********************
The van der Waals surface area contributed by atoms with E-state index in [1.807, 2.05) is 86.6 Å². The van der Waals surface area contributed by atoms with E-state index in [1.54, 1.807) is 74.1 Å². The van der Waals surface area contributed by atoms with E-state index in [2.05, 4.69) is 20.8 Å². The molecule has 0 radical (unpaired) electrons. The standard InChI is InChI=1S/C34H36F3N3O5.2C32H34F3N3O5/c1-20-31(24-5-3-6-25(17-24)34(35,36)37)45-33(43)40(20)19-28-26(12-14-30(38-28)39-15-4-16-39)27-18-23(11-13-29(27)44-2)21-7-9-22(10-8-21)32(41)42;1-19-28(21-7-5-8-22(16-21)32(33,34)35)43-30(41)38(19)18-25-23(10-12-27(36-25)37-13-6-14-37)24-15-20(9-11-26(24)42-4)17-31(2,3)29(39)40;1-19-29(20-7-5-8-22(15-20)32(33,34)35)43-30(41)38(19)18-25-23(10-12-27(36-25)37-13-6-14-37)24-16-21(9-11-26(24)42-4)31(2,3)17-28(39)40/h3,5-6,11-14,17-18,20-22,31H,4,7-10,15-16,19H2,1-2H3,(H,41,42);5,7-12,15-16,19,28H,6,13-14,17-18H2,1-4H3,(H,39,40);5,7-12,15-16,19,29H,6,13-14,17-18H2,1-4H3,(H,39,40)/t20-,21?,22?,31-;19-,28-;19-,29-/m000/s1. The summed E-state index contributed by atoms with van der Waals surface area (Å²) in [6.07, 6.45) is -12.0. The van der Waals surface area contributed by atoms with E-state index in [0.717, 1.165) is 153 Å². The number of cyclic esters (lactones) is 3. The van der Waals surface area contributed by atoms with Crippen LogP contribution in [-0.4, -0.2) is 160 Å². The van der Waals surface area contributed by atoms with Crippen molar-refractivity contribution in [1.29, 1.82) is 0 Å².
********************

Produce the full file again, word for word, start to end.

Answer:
The van der Waals surface area contributed by atoms with E-state index in [1.807, 2.05) is 86.6 Å². The van der Waals surface area contributed by atoms with E-state index in [1.54, 1.807) is 74.1 Å². The van der Waals surface area contributed by atoms with E-state index in [2.05, 4.69) is 20.8 Å². The molecule has 0 radical (unpaired) electrons. The standard InChI is InChI=1S/C34H36F3N3O5.2C32H34F3N3O5/c1-20-31(24-5-3-6-25(17-24)34(35,36)37)45-33(43)40(20)19-28-26(12-14-30(38-28)39-15-4-16-39)27-18-23(11-13-29(27)44-2)21-7-9-22(10-8-21)32(41)42;1-19-28(21-7-5-8-22(16-21)32(33,34)35)43-30(41)38(19)18-25-23(10-12-27(36-25)37-13-6-14-37)24-15-20(9-11-26(24)42-4)17-31(2,3)29(39)40;1-19-29(20-7-5-8-22(15-20)32(33,34)35)43-30(41)38(19)18-25-23(10-12-27(36-25)37-13-6-14-37)24-16-21(9-11-26(24)42-4)31(2,3)17-28(39)40/h3,5-6,11-14,17-18,20-22,31H,4,7-10,15-16,19H2,1-2H3,(H,41,42);5,7-12,15-16,19,28H,6,13-14,17-18H2,1-4H3,(H,39,40);5,7-12,15-16,19,29H,6,13-14,17-18H2,1-4H3,(H,39,40)/t20-,21?,22?,31-;19-,28-;19-,29-/m000/s1. The summed E-state index contributed by atoms with van der Waals surface area (Å²) in [6.07, 6.45) is -12.0. The van der Waals surface area contributed by atoms with E-state index in [0.717, 1.165) is 153 Å². The number of cyclic esters (lactones) is 3. The van der Waals surface area contributed by atoms with Crippen LogP contribution in [-0.4, -0.2) is 160 Å². The van der Waals surface area contributed by atoms with Crippen molar-refractivity contribution in [1.29, 1.82) is 0 Å².